2017 Nebula Nomination Thoughts: Novelettes

  • “The Long Fall Up” by William Ledbetter (F&SF, May/June 2016)

Free version unavailable.

A quiet, banter-y story that takes place soon after an apocalypse of some sort. The rich and famous live on vast ships out at sea and have commandeered all available resources and amenities, leaving the rest to eke out a living as they can. When an impulsive, talkative rock star from one of those ships washes ashore, she’s the first human being the taciturn, scavenger Bay has seen or spoken to in years. These two women may be like oil and water, but together they might find something they’ve each been without—connection. Like Sarah Pinker’s award-winning novelette from last year, there’s enough story and world-building and potential for a longer story that I would have preferred reading over the shorter novelette version. Otherwise this was a pleasant, engaging read.

WOW.

This story is written in one of my favorite genres: “Any sufficiently advanced technology is indistinguishable from magic.” In a far-off future, damage to the earth and environment is a thing of the past, thanks to grains that are programmed to monitor and protect the land and anchors, grain-imbued humans that act as their proxy and are rooted to the land they come from, unlike the day-farers, who are grain-free and obligated to always travel and never settle. Frere-Jones has been an anchor all her life, and she has lost her husband and son for daring to rebel against the grains’ ironclad will. Now, for protecting day-farers from the grains’ wrath, she’ll pay a terrible price—and maybe make a difference.

I loved this story. It has a unique original concept that’s excellently executed, it’s gripping and filled with tension, and has enough pathos to make you really feel it, tinted with just the right amount of hope that maybe things will change. I also loved the Golden Bough-esque world-building and the way the grains both draw their power and motivation from memories and monitor and compartmentalize them to manipulate the anchors into fulfilling their programmed goals. All of the world-building is top-notch, and Frere’s dilemma is perfectly realized within the context of the world she inhabits.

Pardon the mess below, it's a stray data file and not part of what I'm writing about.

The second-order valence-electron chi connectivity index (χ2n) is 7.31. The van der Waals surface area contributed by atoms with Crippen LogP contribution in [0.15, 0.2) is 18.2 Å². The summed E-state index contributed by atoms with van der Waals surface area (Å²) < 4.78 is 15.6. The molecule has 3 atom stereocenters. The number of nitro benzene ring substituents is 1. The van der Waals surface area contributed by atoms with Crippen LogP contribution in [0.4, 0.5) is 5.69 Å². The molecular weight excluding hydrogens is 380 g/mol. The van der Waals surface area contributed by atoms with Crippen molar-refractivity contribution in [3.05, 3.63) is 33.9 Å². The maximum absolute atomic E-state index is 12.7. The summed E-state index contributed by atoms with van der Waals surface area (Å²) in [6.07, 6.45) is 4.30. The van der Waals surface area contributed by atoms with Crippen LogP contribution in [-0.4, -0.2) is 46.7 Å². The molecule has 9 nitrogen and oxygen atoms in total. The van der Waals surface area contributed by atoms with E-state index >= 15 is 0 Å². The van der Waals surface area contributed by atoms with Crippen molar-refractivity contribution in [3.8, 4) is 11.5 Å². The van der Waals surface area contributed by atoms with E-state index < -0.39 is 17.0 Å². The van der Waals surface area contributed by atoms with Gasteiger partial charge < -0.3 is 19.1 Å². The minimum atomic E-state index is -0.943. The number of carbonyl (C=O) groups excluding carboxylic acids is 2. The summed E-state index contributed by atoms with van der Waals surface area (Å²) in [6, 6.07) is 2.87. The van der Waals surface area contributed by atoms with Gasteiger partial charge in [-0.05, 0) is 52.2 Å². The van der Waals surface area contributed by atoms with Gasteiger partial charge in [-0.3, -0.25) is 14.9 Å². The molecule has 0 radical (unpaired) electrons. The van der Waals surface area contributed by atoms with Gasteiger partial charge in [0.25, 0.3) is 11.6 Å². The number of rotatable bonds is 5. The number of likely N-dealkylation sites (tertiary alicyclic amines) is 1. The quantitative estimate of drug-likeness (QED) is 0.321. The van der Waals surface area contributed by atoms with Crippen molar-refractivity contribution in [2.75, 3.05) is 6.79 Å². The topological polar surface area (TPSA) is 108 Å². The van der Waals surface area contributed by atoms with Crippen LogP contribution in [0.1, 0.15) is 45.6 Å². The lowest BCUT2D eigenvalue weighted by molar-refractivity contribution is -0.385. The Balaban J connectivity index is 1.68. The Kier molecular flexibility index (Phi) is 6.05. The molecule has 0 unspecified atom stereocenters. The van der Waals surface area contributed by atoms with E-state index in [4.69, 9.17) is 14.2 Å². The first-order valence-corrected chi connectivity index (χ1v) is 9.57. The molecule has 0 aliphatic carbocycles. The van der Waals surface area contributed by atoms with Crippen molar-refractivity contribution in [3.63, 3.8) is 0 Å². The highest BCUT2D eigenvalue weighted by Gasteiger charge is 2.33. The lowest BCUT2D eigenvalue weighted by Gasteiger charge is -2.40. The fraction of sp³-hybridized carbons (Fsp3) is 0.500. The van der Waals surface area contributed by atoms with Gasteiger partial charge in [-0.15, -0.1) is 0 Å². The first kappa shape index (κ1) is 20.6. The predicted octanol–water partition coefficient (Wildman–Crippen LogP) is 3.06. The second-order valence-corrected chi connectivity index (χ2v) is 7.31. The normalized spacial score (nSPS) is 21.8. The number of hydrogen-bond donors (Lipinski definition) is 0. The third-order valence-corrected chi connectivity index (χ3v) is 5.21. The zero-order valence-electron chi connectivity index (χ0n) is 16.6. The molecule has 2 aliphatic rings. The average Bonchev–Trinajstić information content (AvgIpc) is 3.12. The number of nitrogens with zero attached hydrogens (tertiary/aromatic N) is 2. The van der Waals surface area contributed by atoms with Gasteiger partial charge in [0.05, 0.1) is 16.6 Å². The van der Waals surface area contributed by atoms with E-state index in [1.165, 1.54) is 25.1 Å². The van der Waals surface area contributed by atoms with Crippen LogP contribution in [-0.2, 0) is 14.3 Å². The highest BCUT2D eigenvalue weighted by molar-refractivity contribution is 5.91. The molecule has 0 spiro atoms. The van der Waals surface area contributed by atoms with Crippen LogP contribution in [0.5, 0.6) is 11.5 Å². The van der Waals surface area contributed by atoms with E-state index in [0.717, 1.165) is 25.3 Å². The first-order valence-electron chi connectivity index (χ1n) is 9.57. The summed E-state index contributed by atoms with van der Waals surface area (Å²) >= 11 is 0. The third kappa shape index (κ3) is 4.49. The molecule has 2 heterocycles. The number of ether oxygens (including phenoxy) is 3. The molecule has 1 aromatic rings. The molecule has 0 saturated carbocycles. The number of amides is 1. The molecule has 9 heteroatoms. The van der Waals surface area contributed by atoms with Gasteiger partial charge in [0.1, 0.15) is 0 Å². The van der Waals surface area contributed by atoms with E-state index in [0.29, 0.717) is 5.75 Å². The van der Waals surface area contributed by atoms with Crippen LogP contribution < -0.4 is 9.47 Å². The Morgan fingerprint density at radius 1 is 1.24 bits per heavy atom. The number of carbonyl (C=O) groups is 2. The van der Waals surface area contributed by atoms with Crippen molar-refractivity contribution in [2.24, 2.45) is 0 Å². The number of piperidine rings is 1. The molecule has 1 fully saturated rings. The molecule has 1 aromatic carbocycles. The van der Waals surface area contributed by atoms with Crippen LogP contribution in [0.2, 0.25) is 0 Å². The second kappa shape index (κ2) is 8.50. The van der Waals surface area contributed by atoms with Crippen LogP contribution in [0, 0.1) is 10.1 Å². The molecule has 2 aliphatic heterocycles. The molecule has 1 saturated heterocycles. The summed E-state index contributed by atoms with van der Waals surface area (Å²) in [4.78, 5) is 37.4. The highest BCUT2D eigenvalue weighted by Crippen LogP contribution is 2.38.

• The Orangery” by Bonnie Jo Stufflebeam, (Beneath Ceaseless Skies, December 2016)

This novelette draws inspiration from the many women in Greek mythology who are turned into trees for refusing the attentions of a deity. A guardian has tended the Orangery, a sanctuary of sorts housing all the trees who were formerly women, for years on end, alone, until Apollo breaks in to take back Daphne for good. Interspersed within the main narrative are the stories of three women-turned-trees, told by a guide who used to a tree herself. It’s an intriguing take on agency and choice, and what kind of agency and options a woman has when the only way for her to escape the attentions of a man is to cease being human. A solid entry.

  • The Jewel and Her Lapidary by Fran Wilde, (Tor.com Publishing)

I bounced hard off this one. In a kingdom with magical jewels where royalty are known themselves as “Jewels” and have lapidaries who can hear the jewels’ voices and wield their powers, the princess Lin and her lapidary Sumi, the only ones to survive a palace-wide betrayal that left everyone but them dead, must fight to save their kingdom from a conquering army and commander before it’s too late. The neck-breaking pace of this novelette read as though the story believed itself to be a full-length novel, except it wasn’t. The result was a story jammed in to fit a length that felt way too confining, whose world-building consisted of simplistic details about how the jewels worked and repetition of the rules binding Jewels and lapidaries. Pass.